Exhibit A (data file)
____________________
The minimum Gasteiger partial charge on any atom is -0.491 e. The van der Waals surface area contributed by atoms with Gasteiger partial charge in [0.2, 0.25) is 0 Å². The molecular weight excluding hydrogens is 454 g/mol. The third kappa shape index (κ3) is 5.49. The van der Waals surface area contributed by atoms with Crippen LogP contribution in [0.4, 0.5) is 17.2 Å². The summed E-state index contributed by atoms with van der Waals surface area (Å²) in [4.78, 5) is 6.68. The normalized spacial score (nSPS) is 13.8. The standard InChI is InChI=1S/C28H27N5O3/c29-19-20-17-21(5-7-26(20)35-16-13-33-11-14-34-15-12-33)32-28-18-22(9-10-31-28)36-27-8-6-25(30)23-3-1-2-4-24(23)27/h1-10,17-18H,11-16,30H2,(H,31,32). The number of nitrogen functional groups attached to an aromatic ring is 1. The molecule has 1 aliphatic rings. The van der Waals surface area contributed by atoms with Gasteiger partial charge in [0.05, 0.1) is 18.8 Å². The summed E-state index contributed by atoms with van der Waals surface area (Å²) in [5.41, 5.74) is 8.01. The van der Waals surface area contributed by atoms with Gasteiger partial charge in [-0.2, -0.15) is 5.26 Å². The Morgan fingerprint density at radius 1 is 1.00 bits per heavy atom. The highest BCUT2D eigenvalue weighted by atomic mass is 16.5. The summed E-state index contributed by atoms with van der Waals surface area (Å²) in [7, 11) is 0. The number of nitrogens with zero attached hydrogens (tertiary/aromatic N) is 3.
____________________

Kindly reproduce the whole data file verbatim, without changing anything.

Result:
The minimum Gasteiger partial charge on any atom is -0.491 e. The van der Waals surface area contributed by atoms with Gasteiger partial charge in [0.2, 0.25) is 0 Å². The molecular weight excluding hydrogens is 454 g/mol. The third kappa shape index (κ3) is 5.49. The van der Waals surface area contributed by atoms with Crippen LogP contribution in [0.4, 0.5) is 17.2 Å². The summed E-state index contributed by atoms with van der Waals surface area (Å²) in [4.78, 5) is 6.68. The normalized spacial score (nSPS) is 13.8. The standard InChI is InChI=1S/C28H27N5O3/c29-19-20-17-21(5-7-26(20)35-16-13-33-11-14-34-15-12-33)32-28-18-22(9-10-31-28)36-27-8-6-25(30)23-3-1-2-4-24(23)27/h1-10,17-18H,11-16,30H2,(H,31,32). The number of nitrogen functional groups attached to an aromatic ring is 1. The molecule has 1 aliphatic rings. The van der Waals surface area contributed by atoms with Gasteiger partial charge in [0.05, 0.1) is 18.8 Å². The summed E-state index contributed by atoms with van der Waals surface area (Å²) in [5.41, 5.74) is 8.01. The van der Waals surface area contributed by atoms with Gasteiger partial charge in [-0.2, -0.15) is 5.26 Å². The Morgan fingerprint density at radius 1 is 1.00 bits per heavy atom. The highest BCUT2D eigenvalue weighted by atomic mass is 16.5. The summed E-state index contributed by atoms with van der Waals surface area (Å²) in [7, 11) is 0. The number of nitrogens with zero attached hydrogens (tertiary/aromatic N) is 3.